People have been trying to claim that “World of Warcraft (WoW) is dead” for a long time. Unfortunately, it seems that it may be turning into a self-fulfilling prophesy. Let’s take an in depth look at the subscriber levels and try to figure out what the real issue is. [See the page from Statista here.]
After a steady rise, and large subscriber upticks with announcements of previous expansions, the World of Warcraft player base has been in rapid decline. The World of Warcraft game has been in trouble since the Cataclysm expansion. Unlike all the announcements of Burning Crusade and Wrath of the Lich King, the announcement of the Cataclysm game did not generate excitement and new subscribers.
Further, the release of the game did not increase subscriber numbers – note that they were the same Q3 2010 and Q4 of 2010. They should have increased because a new expansion was released in Dec (Q4 2010) – that was Cataclysm.
After the release, they start the downhill decline, losing 1/4 of their subscribers (3 million) in only a year and a half. 9.1 million subscribers in Q2 of 2012 was the lowest point since Q2 of 2007. [Ignorning the corporate based Chinese debacle of 2009 which isn’t even reflected in the data because they did not release numbers during that time.]
An ominous dejavu sign was seen when, in October of 2011 the next expansion, Mists of Panderia, was announced and the subscriber count was completely flat instead of the expected excitement uptick. In fact, they lost more than 1 million players in the quarters after the announcement leading up to the release.
In the quarter where the Mists of Panderia release took place, there was a subscriber uptick of 900,000 which brought the numbers to just below pre-announcement levels. From which point it only continued to drop, all the way to 7.6 million in Q3 of 2013 – a low the company had not seen on the normal interest curve since 2006.
In the fourth quarter of 2013, the Warlords of Draenor expansion was announced. Unlike the last two flops, the announcement cause a small 200,000 subscriber uptick.
The overall numbers continued to plummet to 6.8 million before a pre-release uptick to 7.4 million (where it is today, and the game is officially live tomorrow).
Let’s draw a fairly common-sense conclusion here from the data. If the subscriber count doesn’t increase on an expansion announcement… it’s just not what the players are looking for and they are only going to continue to leave.
It leaves open for interpretation, however, what such a small uptick as the one which came on the Warlords of Draenor expansion means for Blizzard. Even including an uptick of subscribers leading up to the release, the numbers today are still lower than they were before it was announced.
Of course, there are other things likely to be contributing factors. For example, when the numbers dropped for Cataclysm it could have had something to do with the fact that (for the first time in memory) the game required hardware upgrades to play. They are again raising the computer requirements iwth the Warlords expansion but how that plays out remains to be seen.
Similarly it is probably quite relevant that other games have been getting made by Blizzard and drawing its attention. Diablo III was downright outrageous. It was a stunning release, fabulous story, and some WoW people were left wondering if all great story-tellers had jumped ship to go write for Diablo. Not just great story, but a game which (for the first time) was going to be available on gaming consoles. StarCraft has also been getting significant development and had two expansions release since Wrath of the Lich King.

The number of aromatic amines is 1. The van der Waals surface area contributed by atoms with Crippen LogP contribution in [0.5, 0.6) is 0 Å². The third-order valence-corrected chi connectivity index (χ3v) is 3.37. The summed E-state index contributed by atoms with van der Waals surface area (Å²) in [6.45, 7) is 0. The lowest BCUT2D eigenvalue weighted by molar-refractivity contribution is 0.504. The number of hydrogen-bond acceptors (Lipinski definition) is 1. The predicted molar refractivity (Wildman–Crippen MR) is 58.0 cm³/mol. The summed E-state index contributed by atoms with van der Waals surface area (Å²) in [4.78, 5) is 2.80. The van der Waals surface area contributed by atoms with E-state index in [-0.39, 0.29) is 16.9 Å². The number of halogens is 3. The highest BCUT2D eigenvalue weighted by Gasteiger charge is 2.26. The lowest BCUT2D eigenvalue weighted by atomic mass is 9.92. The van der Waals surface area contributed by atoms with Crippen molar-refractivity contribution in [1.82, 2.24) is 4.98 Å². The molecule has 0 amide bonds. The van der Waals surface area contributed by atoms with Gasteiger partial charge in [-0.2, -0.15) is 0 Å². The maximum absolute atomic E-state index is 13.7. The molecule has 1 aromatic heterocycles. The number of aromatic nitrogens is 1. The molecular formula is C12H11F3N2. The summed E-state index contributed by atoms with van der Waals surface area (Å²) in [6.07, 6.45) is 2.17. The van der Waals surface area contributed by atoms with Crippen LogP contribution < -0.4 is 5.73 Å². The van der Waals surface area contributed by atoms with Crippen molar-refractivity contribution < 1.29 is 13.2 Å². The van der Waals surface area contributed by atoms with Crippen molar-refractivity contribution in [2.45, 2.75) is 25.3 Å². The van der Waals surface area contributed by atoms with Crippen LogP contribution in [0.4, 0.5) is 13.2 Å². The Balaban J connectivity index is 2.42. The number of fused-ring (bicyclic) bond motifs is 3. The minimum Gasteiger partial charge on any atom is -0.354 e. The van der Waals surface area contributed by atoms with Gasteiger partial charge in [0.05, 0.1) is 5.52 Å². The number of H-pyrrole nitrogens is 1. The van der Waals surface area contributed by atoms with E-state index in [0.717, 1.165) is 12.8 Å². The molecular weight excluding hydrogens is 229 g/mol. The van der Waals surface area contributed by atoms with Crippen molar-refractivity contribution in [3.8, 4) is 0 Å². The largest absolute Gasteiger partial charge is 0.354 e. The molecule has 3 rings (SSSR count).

Let’s not ignore the current behemoth, Hearthstone – the virtualization of the physical card game owned by Blizzard was released for computers as well as (for the first time) Android and iOS capable devices. In September of 2014, Hearthstone had ammassed an incredible 20+ million players. In just over 6 months. [http://www.gamespot.com/articles/hearthstone-passes-20-million-players-what-do-you-/1100-6422336/]
We must not forget the elephant in the room, announced at Blizzcon 2014, the groundbreaking First Person Shooter (FPS) style wargame called Overwatch. A totally new direction for Blizzard, this will be their first foray into the FPS universe, and many of the people who tried out the demo games at Blizzcon were surprised at how good it is.
Diversification seems to be the name of the game for Blizzard right now, and getting into consoles and mobile is helping to save their revenue stream. However, all of that good news does little for increasing subscribership or player counts for the World of Warcraft product.
I have my suspicions that, at this point, they have lost control of the World of Warcraft game as a paid subscription product. The good thing is that the World of Warcraft movie is going to be a reality in 2016, and I would suggest that if the numbers continue to decline by then… they should strongly consider making a free-to-play (F2P) option (not just the restricted started account) and market that version alongside the movie.
The movie will reach people who don’t know about the game as a game, and lowering barrier of entry to free will allow Blizzard to capitalize on those new people more easily. F2P has been road tested and is a strong way to generate revenue, in many cases it makes even more money than subscriptions did (recently; see Star Wars the Old Republic). I definitely think there is a large F2P market waiting for WoW in the scenario that its subscribership drops too low, and it very well may be what refreshes the game for all its customers.
As a long time fan, I certainly hope that game stays around for many, many more years.